The physical changes that can result from breast cancer are well known. However, breast cancer also can lead to emotional changes. In fact, treatments that are designed to beat cancer can have negative effects on a woman’s body image and self-esteem.
Body image is a complex post-treatment concern for breast cancer patients and survivors, and one that may not be as widely addressed as other issues. A study titled “Body Image in Younger Breast Cancer Survivors” that was published in the journal Cancer Nursing found that body image is a large concern and has a profound impact on aspects of cancer survivorship, particularly among young breast cancer survivors.
The American Cancer Society notes that many women experience various changes in appearance while undergoing cancer treatments. These can include anything from changes in weight (increase or decrease), hair loss, surgical removal of breasts, scarring, lack of sexual interest from fluctuating hormones and much more. Even though health care providers are good at targeting the immediate challenges of the disease, emotional support is not always part of their post-treatment follow-up.
Mary Jane Esplen, a psycho-oncologist at the University of Toronto, says she has heard from breast cancer survivors who have battled with body image after treatment. In various therapy sessions, Esplen has learned that some women give up swimming and wearing swimsuits, while others avoid mirrors or get dressed in the dark. Esplen advises that participating in post-treatment therapy and support groups can help women battling body image issues after breast cancer treatment.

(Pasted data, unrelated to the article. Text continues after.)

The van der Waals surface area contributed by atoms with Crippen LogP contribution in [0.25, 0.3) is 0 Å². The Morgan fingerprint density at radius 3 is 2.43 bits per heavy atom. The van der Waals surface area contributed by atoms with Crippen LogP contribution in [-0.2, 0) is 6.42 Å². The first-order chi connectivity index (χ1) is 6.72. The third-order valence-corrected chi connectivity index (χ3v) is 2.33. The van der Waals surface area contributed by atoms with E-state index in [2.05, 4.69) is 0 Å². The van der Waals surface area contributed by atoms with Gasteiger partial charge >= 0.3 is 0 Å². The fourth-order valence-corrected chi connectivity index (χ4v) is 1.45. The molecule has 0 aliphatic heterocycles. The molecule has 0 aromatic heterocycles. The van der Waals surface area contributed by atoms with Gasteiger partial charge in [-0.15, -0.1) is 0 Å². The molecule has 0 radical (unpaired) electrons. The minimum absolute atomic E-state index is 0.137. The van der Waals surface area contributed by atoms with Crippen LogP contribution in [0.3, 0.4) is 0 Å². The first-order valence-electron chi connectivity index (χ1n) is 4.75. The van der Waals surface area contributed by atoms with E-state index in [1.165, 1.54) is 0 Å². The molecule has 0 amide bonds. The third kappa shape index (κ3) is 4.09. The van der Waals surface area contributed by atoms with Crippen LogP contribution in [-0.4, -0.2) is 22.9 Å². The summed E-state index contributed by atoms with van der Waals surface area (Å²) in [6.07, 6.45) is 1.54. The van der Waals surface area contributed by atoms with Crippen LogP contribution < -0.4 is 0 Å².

Many of the physical effects of breast cancer treatment are temporary or can be mitigated. For example, hair loss can be traumatic, but with time hair will regrow. In the interim, women can wear fashionable wigs and head covers.
Some treatment-related changes may be permanent. A complete or partial mastectomy can transform the way the breasts look or make them less sensitive to touch. Many women opt to have reconstructive surgery or use a breast prosthesis.
One change women may not anticipate is how chemotherapy can affect their hormone levels and their sexual interest or response. Being open with a romantic partner about physical and emotional feelings can help couples effectively work together to find various work-arounds to assist with pain, dryness, trouble reaching orgasm, and other sexual issues.
Many women struggle with body image and emotional changes following breast cancer treatment. With patience and a strong support network, various issues can be addressed and possibly remediated.